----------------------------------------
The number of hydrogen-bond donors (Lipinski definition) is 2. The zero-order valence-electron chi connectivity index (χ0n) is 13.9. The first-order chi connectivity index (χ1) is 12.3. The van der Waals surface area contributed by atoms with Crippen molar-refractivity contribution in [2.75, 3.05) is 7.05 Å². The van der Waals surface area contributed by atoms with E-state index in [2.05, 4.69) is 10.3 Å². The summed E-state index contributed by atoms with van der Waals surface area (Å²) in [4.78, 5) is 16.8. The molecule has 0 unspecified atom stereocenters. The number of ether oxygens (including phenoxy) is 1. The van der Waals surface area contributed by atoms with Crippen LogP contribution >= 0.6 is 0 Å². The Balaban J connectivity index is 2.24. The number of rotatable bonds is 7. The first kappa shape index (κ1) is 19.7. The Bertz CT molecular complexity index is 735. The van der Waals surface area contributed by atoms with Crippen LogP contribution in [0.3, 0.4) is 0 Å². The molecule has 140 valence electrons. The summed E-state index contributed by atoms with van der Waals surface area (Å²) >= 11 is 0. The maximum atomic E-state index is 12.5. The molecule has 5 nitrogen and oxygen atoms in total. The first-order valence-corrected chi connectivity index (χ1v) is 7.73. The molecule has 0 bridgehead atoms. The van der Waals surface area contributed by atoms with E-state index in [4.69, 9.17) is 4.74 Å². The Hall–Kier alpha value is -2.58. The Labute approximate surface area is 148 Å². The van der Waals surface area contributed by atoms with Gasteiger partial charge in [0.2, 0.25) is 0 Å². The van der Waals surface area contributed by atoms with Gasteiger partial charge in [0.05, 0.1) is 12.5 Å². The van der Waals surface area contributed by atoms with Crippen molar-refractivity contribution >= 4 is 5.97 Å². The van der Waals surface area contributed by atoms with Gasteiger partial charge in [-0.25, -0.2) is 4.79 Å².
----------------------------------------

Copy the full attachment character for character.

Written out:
The number of hydrogen-bond donors (Lipinski definition) is 2. The zero-order valence-electron chi connectivity index (χ0n) is 13.9. The first-order chi connectivity index (χ1) is 12.3. The van der Waals surface area contributed by atoms with Crippen molar-refractivity contribution in [2.75, 3.05) is 7.05 Å². The van der Waals surface area contributed by atoms with E-state index in [2.05, 4.69) is 10.3 Å². The summed E-state index contributed by atoms with van der Waals surface area (Å²) in [4.78, 5) is 16.8. The molecule has 0 unspecified atom stereocenters. The number of ether oxygens (including phenoxy) is 1. The van der Waals surface area contributed by atoms with Crippen LogP contribution >= 0.6 is 0 Å². The Balaban J connectivity index is 2.24. The number of rotatable bonds is 7. The first kappa shape index (κ1) is 19.7. The Bertz CT molecular complexity index is 735. The van der Waals surface area contributed by atoms with Crippen LogP contribution in [0.3, 0.4) is 0 Å². The molecule has 140 valence electrons. The summed E-state index contributed by atoms with van der Waals surface area (Å²) >= 11 is 0. The maximum atomic E-state index is 12.5. The molecule has 5 nitrogen and oxygen atoms in total. The first-order valence-corrected chi connectivity index (χ1v) is 7.73. The molecule has 0 bridgehead atoms. The van der Waals surface area contributed by atoms with E-state index in [4.69, 9.17) is 4.74 Å². The Hall–Kier alpha value is -2.58. The Labute approximate surface area is 148 Å². The van der Waals surface area contributed by atoms with Gasteiger partial charge in [0.2, 0.25) is 0 Å². The van der Waals surface area contributed by atoms with Gasteiger partial charge in [0.05, 0.1) is 12.5 Å². The van der Waals surface area contributed by atoms with Crippen molar-refractivity contribution >= 4 is 5.97 Å². The van der Waals surface area contributed by atoms with Gasteiger partial charge in [-0.25, -0.2) is 4.79 Å².